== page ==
Getting in the Right Place

Weekly Teaching Tip – Sep. 20, 2011

The key to helping singers improve is to help them “get into the right place”. Their nervous system has to feel the correct balance and coordination and then spend enough time there that it accepts it and it becomes second nature. I frequently tell students, “Don’t worry what it ‘sounds like’, think about what it ‘feels like’. Then continue to stay in that feeling until your body fully accepts it and it becomes second nature.”

I find that 3 tends to be the magic number. If the singer will just allow themselves to be in the correct place for three times in a row the nervous system tends to relax and begin to accept it and stop fighting it. So, it is up to us as teachers to make sure that by using the correct vowel, consonant, scale and range that the singer gets into the right place, then stays there long enough to take hold. Once we are certain that they are solid in this place we can then gently move them to other sounds and scales which are more difficult for them until they are finally ready for anything a song might throw at them and move them into applying these feelings in a song. If at any point they “fall out” of the correct place we must immediately get them back into the right place so they can continue to “lock in” and get comfortable there.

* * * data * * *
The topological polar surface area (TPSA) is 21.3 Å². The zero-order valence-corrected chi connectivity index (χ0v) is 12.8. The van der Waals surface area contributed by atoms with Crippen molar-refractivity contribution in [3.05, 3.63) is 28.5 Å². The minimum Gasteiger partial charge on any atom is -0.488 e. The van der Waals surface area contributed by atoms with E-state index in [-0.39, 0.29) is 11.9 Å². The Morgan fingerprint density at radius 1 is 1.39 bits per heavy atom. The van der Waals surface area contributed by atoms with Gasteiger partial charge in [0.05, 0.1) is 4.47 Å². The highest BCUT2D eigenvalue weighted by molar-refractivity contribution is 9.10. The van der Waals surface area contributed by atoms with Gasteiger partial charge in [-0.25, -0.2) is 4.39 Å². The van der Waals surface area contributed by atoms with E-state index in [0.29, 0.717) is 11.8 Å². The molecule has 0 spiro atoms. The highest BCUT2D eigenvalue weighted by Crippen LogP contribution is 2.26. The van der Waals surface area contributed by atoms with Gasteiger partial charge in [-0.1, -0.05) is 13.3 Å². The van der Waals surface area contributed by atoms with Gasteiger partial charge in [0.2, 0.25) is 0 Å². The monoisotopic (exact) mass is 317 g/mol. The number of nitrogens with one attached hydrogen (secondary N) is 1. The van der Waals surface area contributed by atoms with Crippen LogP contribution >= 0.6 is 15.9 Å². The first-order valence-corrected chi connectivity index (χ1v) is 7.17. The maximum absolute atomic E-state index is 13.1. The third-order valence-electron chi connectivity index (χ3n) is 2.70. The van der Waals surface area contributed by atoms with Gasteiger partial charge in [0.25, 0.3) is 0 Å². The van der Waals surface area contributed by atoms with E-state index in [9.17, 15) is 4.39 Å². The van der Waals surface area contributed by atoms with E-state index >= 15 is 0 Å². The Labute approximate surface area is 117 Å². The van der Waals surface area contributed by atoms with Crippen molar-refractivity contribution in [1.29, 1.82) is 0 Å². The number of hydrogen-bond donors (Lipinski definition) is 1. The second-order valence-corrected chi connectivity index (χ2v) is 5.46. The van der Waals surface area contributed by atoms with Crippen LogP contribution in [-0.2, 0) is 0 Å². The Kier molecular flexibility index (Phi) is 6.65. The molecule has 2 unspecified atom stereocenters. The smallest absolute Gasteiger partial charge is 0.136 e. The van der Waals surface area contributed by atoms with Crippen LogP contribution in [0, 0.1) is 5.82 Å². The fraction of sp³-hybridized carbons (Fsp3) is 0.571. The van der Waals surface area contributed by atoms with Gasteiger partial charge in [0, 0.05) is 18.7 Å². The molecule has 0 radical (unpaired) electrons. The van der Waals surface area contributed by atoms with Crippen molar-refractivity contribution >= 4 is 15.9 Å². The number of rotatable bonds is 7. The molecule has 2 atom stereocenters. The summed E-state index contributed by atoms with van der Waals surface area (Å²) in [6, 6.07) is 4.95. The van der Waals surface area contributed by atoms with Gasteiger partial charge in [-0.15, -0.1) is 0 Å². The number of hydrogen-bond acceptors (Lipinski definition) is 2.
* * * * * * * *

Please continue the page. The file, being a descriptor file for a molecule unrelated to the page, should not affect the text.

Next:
Keep Singing!

(Further Clarification from Dr. Noe – a more ‘technical’ explanation)

the primary thing is finding the right space (of the vowel) rather than the place. The feeling of the place with the help of the sympathetic vibrations of the formants (=sound  waves) which form that vowel is possible if the primary (forming the space) was successful. But it is secondary (one cannot place the voice) and can be a good control after the happy event but not the directive by the teacher. It would be dangerous, because it often leads to a ” Triebresonanz after Lohmann” driven by the expiratory muscles. Narrowing or giving another vowel-consonant / diphthong-consonant combination for example could be a correct directive. Regards, Hubert

(From Dean) – In other words, we believe in the concept of “Placement”, however, not as much of the vocal world does. Placement is where you feel it, not where you put it. We use vowels, consonants and exercises in the proper range to help the singer “feel” how it should be, to get them into the proper placement or “space” as Dr, Noe has stated. Much of the vocal community talks about “putting” the sound somewhere or “placing the sound” which is not actually possible and not good teaching.


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